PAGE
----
A piece of Darlington’s heritage and folklore was the inspiration behind ‘Strang Stane’ which was displayed within Darlington’s covered market. A live performance by Endem & Leum commissioned as part of ‘Strang Stane’ marked its opening there on Friday 24 August 2018 and it remained on display for several weeks, rotating periodically throughout the day.

‘Strang Stane’ was created by London-based artists Shaun Doyle and Mally Mallinson, who were awarded County Durham Community Foundation’s Dover Prize 2016, a £10,000 bursary to develop an exhibition of works to be premiered in Darlington.  Doyle and Mallinson’s practice deals with political, social and historical issues utilising an eclectic mix of cultural references and often use second-hand materials, salvaged from other sources, bringing with them their own history.  The duo explored the history and mythology surrounding the Bulmer Stone, a glacial boulder that once marked the northern edge of town. Associated with engineer George Stephenson, it can also be found depicted on bronze plaques alongside the Locomotion 1 steam engine. A town crier called Willy Bulmer would stand on it to read out the contents of the newspapers while in folklore it is said to revolve nine times at 12 o’clock, though no one knows if it’s midnight or midday.

The boulder was moved in 1923 during road works and is now ‘imprisoned’ behind the railings of Central House, Northgate. Using imagery and forms associated with activism and protest, ‘Strang Stane’ imagines the Bulmer Stone being returned to its original position.  The artists explained:  “We became interested in the stone, both as a prehistoric landmark and because of its association with Stephenson and the railways.  The fact it supposedly has the magic power of movement gave it an extra level of interest, as did its removal from its original site. We tried to research this, but all we could find were a few references to protests in 1923 from locals who called the removal of the Bulmer Stone ‘an act of vandalism’.  As artists we’ve looked at the imagery and forms associated with protest movements and have imagined an attempt to return the Bulmer Stone to its original position.”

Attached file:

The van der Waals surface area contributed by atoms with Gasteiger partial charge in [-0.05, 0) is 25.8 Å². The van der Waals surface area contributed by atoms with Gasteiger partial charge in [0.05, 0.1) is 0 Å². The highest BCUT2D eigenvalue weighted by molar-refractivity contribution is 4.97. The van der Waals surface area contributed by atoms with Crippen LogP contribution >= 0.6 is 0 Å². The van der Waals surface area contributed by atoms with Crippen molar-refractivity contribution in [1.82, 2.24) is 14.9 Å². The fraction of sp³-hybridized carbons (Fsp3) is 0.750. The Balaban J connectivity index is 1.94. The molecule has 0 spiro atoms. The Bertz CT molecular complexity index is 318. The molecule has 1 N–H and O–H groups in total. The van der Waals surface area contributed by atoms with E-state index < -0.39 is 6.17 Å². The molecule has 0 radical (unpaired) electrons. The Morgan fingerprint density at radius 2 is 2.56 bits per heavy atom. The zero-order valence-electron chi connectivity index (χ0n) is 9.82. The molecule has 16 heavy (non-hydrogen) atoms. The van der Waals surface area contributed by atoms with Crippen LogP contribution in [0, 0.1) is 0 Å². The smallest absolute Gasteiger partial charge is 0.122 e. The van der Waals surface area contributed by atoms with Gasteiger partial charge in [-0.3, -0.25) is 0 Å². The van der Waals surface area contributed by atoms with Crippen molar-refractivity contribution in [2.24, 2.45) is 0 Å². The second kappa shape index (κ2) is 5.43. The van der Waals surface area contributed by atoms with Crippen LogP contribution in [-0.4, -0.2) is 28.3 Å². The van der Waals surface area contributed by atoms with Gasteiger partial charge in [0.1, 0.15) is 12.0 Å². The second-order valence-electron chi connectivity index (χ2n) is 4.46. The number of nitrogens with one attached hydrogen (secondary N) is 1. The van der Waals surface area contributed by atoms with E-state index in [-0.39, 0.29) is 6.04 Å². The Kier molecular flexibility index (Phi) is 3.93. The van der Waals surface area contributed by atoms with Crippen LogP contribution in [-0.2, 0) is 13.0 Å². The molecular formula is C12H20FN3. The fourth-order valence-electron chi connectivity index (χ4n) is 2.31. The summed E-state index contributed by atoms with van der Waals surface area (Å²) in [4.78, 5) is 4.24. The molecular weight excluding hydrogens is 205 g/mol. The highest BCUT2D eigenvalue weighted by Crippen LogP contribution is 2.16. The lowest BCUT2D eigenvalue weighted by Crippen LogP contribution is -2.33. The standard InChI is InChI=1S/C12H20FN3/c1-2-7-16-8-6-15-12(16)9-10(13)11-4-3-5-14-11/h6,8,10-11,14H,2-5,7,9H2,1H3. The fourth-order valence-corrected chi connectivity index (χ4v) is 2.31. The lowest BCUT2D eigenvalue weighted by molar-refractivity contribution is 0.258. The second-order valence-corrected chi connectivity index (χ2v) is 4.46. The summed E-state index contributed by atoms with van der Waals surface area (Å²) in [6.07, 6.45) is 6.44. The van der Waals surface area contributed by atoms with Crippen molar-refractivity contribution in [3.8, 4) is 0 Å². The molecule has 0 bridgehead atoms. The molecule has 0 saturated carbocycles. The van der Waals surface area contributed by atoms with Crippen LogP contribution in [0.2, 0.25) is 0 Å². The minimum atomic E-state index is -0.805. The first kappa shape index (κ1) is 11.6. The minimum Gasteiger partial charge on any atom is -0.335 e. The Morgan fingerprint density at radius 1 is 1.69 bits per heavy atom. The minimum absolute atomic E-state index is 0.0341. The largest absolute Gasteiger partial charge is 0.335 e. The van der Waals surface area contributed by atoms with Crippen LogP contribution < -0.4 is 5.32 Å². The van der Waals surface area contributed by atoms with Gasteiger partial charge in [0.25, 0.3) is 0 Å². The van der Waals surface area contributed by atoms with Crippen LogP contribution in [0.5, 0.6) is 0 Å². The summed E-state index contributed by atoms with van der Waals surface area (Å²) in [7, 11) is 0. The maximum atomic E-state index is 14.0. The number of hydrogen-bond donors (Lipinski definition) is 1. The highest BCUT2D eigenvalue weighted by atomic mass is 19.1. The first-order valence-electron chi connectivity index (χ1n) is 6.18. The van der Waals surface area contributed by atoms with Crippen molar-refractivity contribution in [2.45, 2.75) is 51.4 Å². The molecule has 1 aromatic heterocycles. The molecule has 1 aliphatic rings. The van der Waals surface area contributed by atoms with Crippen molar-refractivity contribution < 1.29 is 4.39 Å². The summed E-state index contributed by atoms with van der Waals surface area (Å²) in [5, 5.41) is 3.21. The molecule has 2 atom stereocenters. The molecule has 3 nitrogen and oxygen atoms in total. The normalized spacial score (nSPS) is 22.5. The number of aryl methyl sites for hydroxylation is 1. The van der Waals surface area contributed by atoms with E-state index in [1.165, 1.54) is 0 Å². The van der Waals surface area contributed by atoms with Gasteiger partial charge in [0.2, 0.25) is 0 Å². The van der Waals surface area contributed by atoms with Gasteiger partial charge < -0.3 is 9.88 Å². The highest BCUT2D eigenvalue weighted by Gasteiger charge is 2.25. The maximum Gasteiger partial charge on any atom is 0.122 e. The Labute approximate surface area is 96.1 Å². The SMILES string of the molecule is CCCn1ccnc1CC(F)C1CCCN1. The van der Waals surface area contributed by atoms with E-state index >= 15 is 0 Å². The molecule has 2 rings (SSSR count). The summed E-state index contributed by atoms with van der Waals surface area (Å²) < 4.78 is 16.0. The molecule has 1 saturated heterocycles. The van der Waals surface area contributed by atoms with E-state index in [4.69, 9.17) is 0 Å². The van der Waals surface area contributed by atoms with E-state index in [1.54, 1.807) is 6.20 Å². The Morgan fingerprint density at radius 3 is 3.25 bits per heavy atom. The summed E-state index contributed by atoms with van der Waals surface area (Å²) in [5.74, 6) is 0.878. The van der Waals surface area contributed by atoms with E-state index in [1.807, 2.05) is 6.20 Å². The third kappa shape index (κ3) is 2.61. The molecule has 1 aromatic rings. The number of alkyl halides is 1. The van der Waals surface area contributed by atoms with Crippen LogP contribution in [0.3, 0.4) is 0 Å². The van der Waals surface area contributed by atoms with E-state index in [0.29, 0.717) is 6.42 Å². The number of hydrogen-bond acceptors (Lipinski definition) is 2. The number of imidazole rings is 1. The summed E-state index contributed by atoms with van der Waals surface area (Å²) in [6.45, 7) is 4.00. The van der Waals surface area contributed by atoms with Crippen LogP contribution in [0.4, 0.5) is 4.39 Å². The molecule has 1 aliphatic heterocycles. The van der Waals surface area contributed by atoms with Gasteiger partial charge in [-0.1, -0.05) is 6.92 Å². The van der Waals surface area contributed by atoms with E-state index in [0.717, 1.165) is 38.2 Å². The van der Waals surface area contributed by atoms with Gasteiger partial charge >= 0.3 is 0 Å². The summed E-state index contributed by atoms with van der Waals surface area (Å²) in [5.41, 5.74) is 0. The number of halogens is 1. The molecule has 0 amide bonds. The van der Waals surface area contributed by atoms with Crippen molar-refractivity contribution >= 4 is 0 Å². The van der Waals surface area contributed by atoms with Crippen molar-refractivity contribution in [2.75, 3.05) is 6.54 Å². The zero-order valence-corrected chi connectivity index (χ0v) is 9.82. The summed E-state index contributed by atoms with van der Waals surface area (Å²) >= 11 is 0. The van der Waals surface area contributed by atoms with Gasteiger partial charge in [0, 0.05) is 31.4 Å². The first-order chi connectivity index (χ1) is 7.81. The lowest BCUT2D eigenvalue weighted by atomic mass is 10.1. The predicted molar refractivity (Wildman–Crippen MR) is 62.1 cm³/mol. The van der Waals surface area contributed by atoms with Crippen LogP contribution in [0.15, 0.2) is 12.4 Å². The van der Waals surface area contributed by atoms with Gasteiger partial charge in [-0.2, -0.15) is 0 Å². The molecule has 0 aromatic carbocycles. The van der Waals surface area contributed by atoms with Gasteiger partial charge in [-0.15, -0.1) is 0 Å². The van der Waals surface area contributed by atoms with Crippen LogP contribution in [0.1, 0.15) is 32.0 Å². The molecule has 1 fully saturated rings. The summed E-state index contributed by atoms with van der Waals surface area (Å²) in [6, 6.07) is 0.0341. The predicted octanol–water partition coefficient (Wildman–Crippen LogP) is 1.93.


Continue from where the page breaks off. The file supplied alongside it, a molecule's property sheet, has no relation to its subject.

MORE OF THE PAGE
Margaret Vaughan, Chief Operating Officer, County Durham community Foundation, said: “We relaunched the Dover Prize in 2016 as a major art bursary for Darlington, to highlight the Foundation’s ongoing aim to support excellence and experimentation in the arts and creative industries in our region.  Doyle and Mallinson have created an exciting and interesting piece and, through winning the Dover Prize, have helped raise the profile of contemporary arts in Darlington to make a positive impact on the town.”